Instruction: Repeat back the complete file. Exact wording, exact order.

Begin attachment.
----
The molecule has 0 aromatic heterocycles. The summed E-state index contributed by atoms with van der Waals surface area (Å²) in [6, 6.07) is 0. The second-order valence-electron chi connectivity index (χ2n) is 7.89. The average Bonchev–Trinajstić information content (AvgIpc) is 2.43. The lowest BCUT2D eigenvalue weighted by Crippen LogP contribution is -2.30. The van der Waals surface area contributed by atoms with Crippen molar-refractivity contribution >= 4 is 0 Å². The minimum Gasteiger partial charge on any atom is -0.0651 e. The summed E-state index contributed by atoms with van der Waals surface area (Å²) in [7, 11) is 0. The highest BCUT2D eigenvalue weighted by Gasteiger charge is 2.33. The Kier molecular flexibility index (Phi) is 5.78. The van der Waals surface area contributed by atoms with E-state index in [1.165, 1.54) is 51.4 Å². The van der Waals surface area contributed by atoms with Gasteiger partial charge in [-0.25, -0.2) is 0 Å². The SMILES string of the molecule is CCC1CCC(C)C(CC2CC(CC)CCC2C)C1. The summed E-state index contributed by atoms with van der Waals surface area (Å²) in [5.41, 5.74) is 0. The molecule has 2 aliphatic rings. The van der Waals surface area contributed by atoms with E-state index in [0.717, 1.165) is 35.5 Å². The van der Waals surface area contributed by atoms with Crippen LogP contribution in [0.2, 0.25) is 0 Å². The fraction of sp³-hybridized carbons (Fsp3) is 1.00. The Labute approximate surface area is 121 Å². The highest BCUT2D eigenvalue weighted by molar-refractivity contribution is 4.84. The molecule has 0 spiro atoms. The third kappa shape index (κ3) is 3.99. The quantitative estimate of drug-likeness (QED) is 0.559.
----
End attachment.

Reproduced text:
The molecule has 0 aromatic heterocycles. The summed E-state index contributed by atoms with van der Waals surface area (Å²) in [6, 6.07) is 0. The second-order valence-electron chi connectivity index (χ2n) is 7.89. The average Bonchev–Trinajstić information content (AvgIpc) is 2.43. The lowest BCUT2D eigenvalue weighted by Crippen LogP contribution is -2.30. The van der Waals surface area contributed by atoms with Crippen molar-refractivity contribution >= 4 is 0 Å². The minimum Gasteiger partial charge on any atom is -0.0651 e. The summed E-state index contributed by atoms with van der Waals surface area (Å²) in [7, 11) is 0. The highest BCUT2D eigenvalue weighted by Gasteiger charge is 2.33. The Kier molecular flexibility index (Phi) is 5.78. The van der Waals surface area contributed by atoms with E-state index in [1.165, 1.54) is 51.4 Å². The van der Waals surface area contributed by atoms with Gasteiger partial charge in [-0.25, -0.2) is 0 Å². The SMILES string of the molecule is CCC1CCC(C)C(CC2CC(CC)CCC2C)C1. The summed E-state index contributed by atoms with van der Waals surface area (Å²) in [5.41, 5.74) is 0. The molecule has 2 aliphatic rings. The van der Waals surface area contributed by atoms with E-state index in [0.717, 1.165) is 35.5 Å². The van der Waals surface area contributed by atoms with Crippen LogP contribution in [0.2, 0.25) is 0 Å². The fraction of sp³-hybridized carbons (Fsp3) is 1.00. The Labute approximate surface area is 121 Å². The highest BCUT2D eigenvalue weighted by molar-refractivity contribution is 4.84. The molecule has 0 spiro atoms. The third kappa shape index (κ3) is 3.99. The quantitative estimate of drug-likeness (QED) is 0.559.